Whether it is summer, winter, spring or autumn, the Australian weather can be unpredictable. Here’s what small builders and commercial contractors need to have in place to prevent incurring delay damages due to incremental weather.
In building and construction contracts, the term inclement weather refers to any weather that may impede or prevent (as in to stop) works from being conducted in accordance with the contract. This includes interruptions to, or slowing down, of work. Both apply to a period of time and to works being conducted in accordance with the contract.
Small Builders Inclement Weather Check List
Firstly, for construction contracts, the definition of inclement weather can be broken down into three limbs:
- There must be a weather event.
- The event must either interrupt or impede works.
- The works being interrupted or impeded must be the subject of a construction contract.
Now here’s what you need in order to prevent incurring Inclement Weather Damages as the result of a wet weather event:
Review Your Contracts
Ensure your head contracts, subcontracts, and supply contracts include management of inclement weather risks. It is important you understand the rights the contract provides you and the other contracting parties, and how to comply with your contractual obligations.
Update the Construction Program
Even if updating your construction program after an inclement weather event is not contractually required, it is good business practice to communicate effectively and update the construction program along with any sequence of work regularly.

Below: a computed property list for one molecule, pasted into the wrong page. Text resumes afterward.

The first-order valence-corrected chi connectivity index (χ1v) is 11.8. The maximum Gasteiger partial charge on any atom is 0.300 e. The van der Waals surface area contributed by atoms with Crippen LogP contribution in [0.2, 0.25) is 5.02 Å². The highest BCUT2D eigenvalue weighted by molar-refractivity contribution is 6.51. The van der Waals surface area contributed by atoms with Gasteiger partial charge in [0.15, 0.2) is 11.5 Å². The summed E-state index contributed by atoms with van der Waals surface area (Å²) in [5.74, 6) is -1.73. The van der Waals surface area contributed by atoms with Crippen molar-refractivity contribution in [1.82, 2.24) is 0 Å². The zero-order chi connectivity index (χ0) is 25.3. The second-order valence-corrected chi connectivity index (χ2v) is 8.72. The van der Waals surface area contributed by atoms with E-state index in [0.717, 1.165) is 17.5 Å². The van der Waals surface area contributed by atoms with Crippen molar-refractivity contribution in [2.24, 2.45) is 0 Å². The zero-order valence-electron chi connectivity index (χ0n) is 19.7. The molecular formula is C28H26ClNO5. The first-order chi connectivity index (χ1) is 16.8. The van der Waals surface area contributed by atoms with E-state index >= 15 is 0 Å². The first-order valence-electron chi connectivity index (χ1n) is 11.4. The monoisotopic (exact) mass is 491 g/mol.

Document All Communication
It is absolutely critical to construction work that the builder and all contractors, suppliers and workers are communicating. Verbal communication does not guarantee compliance. Back up your verbal with written formal notices (email, letter, fax) to ensure proper documentation.
Depending on what your contract says, you may be entitled to a variation to your original contract sum. The basis for the variation includes:
- Out of sequence work;
- Increased costs like industry change and overhead costs accrued; and
- Damage to works.
Out of Sequence Work
Out of sequence work is important to consider. Some trades may not be able to continue work for some days following a weather event. Communicate (verbally and formally) with each other to best manage any out of sequence work.
Work Health and Safety
If the weather event changed the nature or condition of the project site, the WHS officer and team need to determine if the WHS plan or control measures need updating.
It’s good building business practice to address weather risks up front in your quote.